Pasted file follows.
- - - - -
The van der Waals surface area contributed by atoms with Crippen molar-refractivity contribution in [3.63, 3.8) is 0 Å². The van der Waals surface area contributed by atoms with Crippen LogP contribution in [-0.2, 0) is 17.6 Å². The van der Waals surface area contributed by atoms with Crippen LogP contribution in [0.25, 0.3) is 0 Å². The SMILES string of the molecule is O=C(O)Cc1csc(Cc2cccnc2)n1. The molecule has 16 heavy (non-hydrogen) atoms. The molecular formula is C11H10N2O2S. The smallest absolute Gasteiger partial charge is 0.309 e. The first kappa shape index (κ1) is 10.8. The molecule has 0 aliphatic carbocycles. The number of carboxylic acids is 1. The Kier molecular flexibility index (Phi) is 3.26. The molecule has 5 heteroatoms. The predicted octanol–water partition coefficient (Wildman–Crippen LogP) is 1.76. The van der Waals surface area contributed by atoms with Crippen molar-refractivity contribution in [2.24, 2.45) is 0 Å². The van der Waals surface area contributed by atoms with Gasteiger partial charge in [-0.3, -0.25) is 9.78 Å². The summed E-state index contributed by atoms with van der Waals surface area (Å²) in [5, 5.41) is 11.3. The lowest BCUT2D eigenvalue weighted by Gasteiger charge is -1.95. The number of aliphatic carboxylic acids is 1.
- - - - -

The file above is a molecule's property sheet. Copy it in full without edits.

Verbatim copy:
The van der Waals surface area contributed by atoms with Crippen molar-refractivity contribution in [3.63, 3.8) is 0 Å². The van der Waals surface area contributed by atoms with Crippen LogP contribution in [-0.2, 0) is 17.6 Å². The van der Waals surface area contributed by atoms with Crippen LogP contribution in [0.25, 0.3) is 0 Å². The SMILES string of the molecule is O=C(O)Cc1csc(Cc2cccnc2)n1. The molecule has 16 heavy (non-hydrogen) atoms. The molecular formula is C11H10N2O2S. The smallest absolute Gasteiger partial charge is 0.309 e. The first kappa shape index (κ1) is 10.8. The molecule has 0 aliphatic carbocycles. The number of carboxylic acids is 1. The Kier molecular flexibility index (Phi) is 3.26. The molecule has 5 heteroatoms. The predicted octanol–water partition coefficient (Wildman–Crippen LogP) is 1.76. The van der Waals surface area contributed by atoms with Crippen molar-refractivity contribution in [2.24, 2.45) is 0 Å². The van der Waals surface area contributed by atoms with Gasteiger partial charge in [-0.3, -0.25) is 9.78 Å². The summed E-state index contributed by atoms with van der Waals surface area (Å²) in [5, 5.41) is 11.3. The lowest BCUT2D eigenvalue weighted by Gasteiger charge is -1.95. The number of aliphatic carboxylic acids is 1.